Friday, 18 February 2011
This year's Climate Week takes place from 21-27 March with Tescos, the headline partner,and with support from Aviva, EDF Energy, Kelloggs and RBS. You can see the two logos side by side (Tescos and Climate Week) on the publicity material with the Tescos's slogan, Every little bit helps standing out.
Tescos have pledged to 'become a zero-carbon business by 2050.' They plan to reduce emissions from the products they sell and in addition, help customers work on their own carbon footprints. All very worthy and we like to hold Tescos to account - see the recent Hornsey Journal article pointing out the discrepancy between their policy on food waste and their dumping 400 loaves bread during Christmas period.
Tescos are not offering funding but participating organisations can have their events listed or apply for an award. 'Little', indeed. However organisations that sign up will become part of a media extravaganza which includes celebrities and politicians, and a well-publicised campaign in schools and workplaces.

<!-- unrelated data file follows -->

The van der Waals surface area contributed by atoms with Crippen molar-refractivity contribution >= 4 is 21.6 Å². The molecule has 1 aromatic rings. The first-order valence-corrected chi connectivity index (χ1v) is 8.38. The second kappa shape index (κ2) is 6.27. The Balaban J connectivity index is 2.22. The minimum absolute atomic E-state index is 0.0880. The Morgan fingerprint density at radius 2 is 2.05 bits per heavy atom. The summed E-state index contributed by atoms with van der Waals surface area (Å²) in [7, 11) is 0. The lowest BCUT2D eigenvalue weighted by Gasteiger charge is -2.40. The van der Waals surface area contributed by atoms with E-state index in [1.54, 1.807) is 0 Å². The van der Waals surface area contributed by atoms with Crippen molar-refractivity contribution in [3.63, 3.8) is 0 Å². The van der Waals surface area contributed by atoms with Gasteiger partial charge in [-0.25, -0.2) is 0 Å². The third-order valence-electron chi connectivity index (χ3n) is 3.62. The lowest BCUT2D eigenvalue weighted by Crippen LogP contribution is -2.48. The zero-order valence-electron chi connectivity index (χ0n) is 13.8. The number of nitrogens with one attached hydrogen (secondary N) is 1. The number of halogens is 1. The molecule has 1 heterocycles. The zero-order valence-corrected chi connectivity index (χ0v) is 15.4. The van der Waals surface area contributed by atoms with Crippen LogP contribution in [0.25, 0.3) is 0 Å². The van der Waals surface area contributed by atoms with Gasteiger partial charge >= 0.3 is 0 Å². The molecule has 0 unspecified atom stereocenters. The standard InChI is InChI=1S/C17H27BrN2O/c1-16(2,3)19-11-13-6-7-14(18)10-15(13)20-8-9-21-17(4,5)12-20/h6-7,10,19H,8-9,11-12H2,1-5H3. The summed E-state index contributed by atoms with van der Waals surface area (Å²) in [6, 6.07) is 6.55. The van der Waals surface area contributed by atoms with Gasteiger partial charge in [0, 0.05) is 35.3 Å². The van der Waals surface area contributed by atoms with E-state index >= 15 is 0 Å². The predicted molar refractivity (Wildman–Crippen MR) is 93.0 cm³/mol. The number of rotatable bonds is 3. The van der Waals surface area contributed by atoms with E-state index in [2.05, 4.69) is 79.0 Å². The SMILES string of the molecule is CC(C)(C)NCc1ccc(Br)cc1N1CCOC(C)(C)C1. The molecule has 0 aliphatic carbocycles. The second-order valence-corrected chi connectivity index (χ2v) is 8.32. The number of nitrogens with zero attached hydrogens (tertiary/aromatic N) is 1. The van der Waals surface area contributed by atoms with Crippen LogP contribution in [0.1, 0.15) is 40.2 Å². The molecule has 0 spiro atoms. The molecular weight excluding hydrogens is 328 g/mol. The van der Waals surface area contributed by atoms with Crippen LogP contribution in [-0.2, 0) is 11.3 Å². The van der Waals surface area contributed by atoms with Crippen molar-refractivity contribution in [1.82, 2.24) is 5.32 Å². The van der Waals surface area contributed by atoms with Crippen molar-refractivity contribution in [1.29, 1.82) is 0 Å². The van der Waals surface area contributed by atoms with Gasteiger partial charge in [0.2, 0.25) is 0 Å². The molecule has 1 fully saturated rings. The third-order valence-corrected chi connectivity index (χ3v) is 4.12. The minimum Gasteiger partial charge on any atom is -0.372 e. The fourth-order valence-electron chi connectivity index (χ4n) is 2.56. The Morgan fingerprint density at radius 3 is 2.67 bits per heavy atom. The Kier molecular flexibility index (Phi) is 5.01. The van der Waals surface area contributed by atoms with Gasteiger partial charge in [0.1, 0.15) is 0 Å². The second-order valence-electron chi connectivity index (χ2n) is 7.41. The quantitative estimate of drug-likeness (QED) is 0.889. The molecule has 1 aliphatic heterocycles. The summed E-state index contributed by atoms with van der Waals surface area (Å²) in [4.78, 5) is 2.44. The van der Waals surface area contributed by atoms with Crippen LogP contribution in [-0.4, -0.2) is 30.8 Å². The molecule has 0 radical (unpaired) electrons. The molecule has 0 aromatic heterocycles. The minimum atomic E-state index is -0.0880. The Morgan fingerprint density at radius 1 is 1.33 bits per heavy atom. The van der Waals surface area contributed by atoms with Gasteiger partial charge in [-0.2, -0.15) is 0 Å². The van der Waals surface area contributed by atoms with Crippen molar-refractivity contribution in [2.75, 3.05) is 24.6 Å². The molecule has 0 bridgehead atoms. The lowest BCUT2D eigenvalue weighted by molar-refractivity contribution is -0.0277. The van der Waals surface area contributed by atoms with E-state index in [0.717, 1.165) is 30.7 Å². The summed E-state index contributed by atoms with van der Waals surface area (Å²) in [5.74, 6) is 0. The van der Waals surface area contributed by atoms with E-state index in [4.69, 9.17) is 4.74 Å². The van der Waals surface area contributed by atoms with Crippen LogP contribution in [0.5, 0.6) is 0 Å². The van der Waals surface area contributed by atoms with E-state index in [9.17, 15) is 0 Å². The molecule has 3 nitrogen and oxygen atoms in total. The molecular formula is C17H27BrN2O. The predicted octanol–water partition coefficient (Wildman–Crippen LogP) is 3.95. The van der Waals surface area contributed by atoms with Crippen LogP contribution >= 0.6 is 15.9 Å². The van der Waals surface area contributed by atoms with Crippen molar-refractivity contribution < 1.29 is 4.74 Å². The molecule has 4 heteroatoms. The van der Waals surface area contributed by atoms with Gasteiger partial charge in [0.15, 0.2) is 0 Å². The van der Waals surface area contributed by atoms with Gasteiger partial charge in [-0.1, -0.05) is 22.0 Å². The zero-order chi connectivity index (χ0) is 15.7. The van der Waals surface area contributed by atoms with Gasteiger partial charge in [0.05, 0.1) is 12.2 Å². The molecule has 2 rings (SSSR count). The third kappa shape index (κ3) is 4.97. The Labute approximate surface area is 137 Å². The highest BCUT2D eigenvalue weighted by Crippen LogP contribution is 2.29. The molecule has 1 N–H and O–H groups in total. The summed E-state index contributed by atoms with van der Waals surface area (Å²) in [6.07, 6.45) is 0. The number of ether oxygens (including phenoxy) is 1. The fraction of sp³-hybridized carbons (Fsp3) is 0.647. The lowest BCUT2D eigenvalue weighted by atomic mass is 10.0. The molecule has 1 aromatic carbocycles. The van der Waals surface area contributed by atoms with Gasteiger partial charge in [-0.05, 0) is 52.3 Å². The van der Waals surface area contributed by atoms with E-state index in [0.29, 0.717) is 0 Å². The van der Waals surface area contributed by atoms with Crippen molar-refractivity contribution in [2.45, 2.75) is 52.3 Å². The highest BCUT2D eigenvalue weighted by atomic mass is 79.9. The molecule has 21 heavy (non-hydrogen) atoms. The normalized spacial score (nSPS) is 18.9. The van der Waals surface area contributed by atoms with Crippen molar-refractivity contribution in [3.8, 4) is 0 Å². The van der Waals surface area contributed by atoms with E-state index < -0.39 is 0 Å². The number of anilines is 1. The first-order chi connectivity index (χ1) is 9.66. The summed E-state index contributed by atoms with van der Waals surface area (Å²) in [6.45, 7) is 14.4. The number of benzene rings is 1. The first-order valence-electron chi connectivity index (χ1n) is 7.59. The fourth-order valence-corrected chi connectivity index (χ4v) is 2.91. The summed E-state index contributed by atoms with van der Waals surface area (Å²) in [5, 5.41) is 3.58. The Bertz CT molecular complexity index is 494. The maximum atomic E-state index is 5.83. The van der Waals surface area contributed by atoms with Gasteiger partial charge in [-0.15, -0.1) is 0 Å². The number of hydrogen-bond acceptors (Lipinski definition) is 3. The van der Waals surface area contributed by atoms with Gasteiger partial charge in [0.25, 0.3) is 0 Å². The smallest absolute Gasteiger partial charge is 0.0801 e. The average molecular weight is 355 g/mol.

Tim Schmit, founder of the Eden Project in Cornwall appearing on Saturday Live last week said, 'One mustn't confuse the brand with the people that are inside it' and in 2007, he argued that the organisations 'that might make your tummy turn' were the 'very ones capable of changing the world.'
On Saturday's programme he seemed less convinced that these behemoth corporations are going to save the world: the imperative of every public limited company is to maximise profits for their shareholders, which scuppers any move to equip themselves for change. Nevertheless he still believes that these organisations contain people who were once idealists.
And there is a problem with getting the Climate Change message across, as Jolyon Jenkins found out in Radio Four's In Denial - Climate Change on the Couch.(